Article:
259 S.W.2d 27 (Ky.Ct.App. 1953); Ramsey v. Peoples Trust Savings Bank, 148 Ind. App. 167, 264 N.E.2d 111 (1970); Beebe Const. Corp. v. Circle R Co., 10 Ohio App.2d 127, 226 N.E.2d 573 (1967); Eason Oil Co. v. M.A. Swatek Co., 169 Okl. 170, 36 P.2d 504 (1934); McLellan v. Hamernick, 264 Minn. 345, 118 N.W.2d 791 (1962); G.R. Sponaugle Sons, Inc. v. McKnight Const. Co., 304 A.2d 339 (Del.Super. 1973).
§ 5227, p. 440. See United States Gypsum Co. v. Randall, 300 Ill.App. 610, 21 N.E.2d 327 (1939); Elder Merchantile Co. v. Ottawa Inv. Co., 100 Kan. 597, 165 P. 279 (1917); Eason Oil Co. v. M.A. Swatek Co., 169 Okl. 170, 36 P.2d 504 (1934). Cf. Pacific Lumber Timber Co. v. Dailey, 60 Wn. 566, 111 P. 869 (1910); Foley v. Hialeah Race Course, 53 So.2d 771 (Fla. 1951); Giammarino v. J.W. Caldewey Const. Co., 72 S.W.2d 159 (Mo.App. 1934).
Appellants' final contention is that the trial court erroneously held them liable for the amount due on the labor and materials provided by respondent. We find that the trial court erred in granting respondent a personal judgment against appellants for the total amount due on respondent's claim and also find that the trial court erred in awarding respondent a deficiency judgment against appellants for any portion of the claim which may remain unsatisfied after the foreclosure sale.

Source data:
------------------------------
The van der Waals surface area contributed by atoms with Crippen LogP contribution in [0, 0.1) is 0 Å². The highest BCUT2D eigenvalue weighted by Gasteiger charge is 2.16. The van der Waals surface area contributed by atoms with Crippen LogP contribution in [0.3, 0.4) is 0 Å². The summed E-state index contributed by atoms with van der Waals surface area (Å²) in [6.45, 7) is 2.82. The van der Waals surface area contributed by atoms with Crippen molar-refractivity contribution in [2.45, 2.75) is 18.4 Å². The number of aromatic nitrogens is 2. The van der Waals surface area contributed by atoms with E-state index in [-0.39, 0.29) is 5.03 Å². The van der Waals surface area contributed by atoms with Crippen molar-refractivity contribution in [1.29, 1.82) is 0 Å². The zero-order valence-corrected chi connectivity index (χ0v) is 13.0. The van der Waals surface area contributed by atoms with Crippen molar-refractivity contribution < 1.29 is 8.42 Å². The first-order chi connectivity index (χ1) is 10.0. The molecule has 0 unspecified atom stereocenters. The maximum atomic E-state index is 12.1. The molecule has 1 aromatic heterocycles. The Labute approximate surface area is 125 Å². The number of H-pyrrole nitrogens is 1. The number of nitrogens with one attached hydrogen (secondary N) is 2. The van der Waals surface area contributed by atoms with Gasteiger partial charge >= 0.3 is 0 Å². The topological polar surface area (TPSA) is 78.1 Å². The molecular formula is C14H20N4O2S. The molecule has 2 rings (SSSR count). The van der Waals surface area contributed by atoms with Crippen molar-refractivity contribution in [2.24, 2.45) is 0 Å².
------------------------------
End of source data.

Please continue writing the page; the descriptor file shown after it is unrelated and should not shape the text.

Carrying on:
The trial court found that respondent provided his services at the request of appellants and that this contractual relationship between respondent and appellants was on a time and materials basis. While I.C. § 45-501 provides that the contractor "shall be held to be the agent of the owner . . .." this relationship applies only for purposes of mechanics' and materialmen's liens and their foreclosure, and does not encompass the usual agency relationship, whereby, a contract made by an agent is deemed to exist between principal and the contracting third party.